Twitter’s new feature to allow direct publishing of long form content on platform

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Twitter is reportedly developing a new feature that allows users to post long-form content on the platform, which currently allows only posts of up to 280 characters.

The upcoming feature, called Twitter Notes, will allow users to write articles with formatting and media uploading options that can be tweeted and shared with followers, according to TechCrunch.

Currently, users connect a series of posts as threads to convey ideas and thoughts that require more than 280 characters.

Some users also post long-form content by writing them on other apps, taking a screenshot of it, and then posting it on Twitter, or sometimes by sharing images of hand-written text.

By allowing users to instead write long-form articles directly, Twitter Notes may change the way some people use the social media.

The feature, earlier called “Twitter Article” is reportedly being tested with a select group of users ahead of an upcoming launch.

Images posted by app researcher Jane Manchun Wong in May suggest Notes also provides formatting tools such as those for emboldening text, adding italics or strikethrough, and adding – features normally seen in blogging software.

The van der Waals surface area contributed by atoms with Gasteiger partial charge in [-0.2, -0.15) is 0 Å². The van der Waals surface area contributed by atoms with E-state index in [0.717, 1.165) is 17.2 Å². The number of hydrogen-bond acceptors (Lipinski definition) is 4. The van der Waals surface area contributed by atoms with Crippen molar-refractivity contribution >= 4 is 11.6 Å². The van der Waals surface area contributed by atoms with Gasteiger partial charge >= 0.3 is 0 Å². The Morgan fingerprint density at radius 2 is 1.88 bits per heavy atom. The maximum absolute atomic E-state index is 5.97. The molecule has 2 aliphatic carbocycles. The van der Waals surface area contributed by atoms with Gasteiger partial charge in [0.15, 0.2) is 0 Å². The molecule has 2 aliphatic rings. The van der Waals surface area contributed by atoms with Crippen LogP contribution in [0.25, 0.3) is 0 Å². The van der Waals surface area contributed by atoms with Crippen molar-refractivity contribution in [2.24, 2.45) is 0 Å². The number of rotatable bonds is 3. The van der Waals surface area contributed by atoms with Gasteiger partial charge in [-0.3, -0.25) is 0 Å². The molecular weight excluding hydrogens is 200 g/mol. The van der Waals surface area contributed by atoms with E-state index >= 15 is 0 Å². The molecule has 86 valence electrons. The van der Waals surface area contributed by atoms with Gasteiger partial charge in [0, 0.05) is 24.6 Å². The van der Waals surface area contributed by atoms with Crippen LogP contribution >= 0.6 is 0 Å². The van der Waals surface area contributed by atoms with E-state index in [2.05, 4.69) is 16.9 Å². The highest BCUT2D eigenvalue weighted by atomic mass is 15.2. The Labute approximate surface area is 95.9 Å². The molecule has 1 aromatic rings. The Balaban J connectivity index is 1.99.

The feature also appears to have a “Focus Mode” to expand the article to a full-screen view.

“Twitter Article looks pretty polished at this stage,” Ms Wong had said in May, suggesting it could be launched soon.

It seems to be accessible from the menu list to the right of “Tweets & replies” and before “Media” on users’ profiles.

Twitter Notes is one of the range of features the social media giant is working on.

Earlier this year, the company announced it is working on an edit button to let users fix errors in posts.

It also began testing Twitter Circle that lets users tweet specific posts to a select smaller crowd – a feature similar to Instagram’s “Close Friends” tool.

However, as the company awaits the completion of its takeover by Tesla chief Elon Musk, reports also indicate it has been pulling back resources across some of its projects, like Spaces, and Communities.





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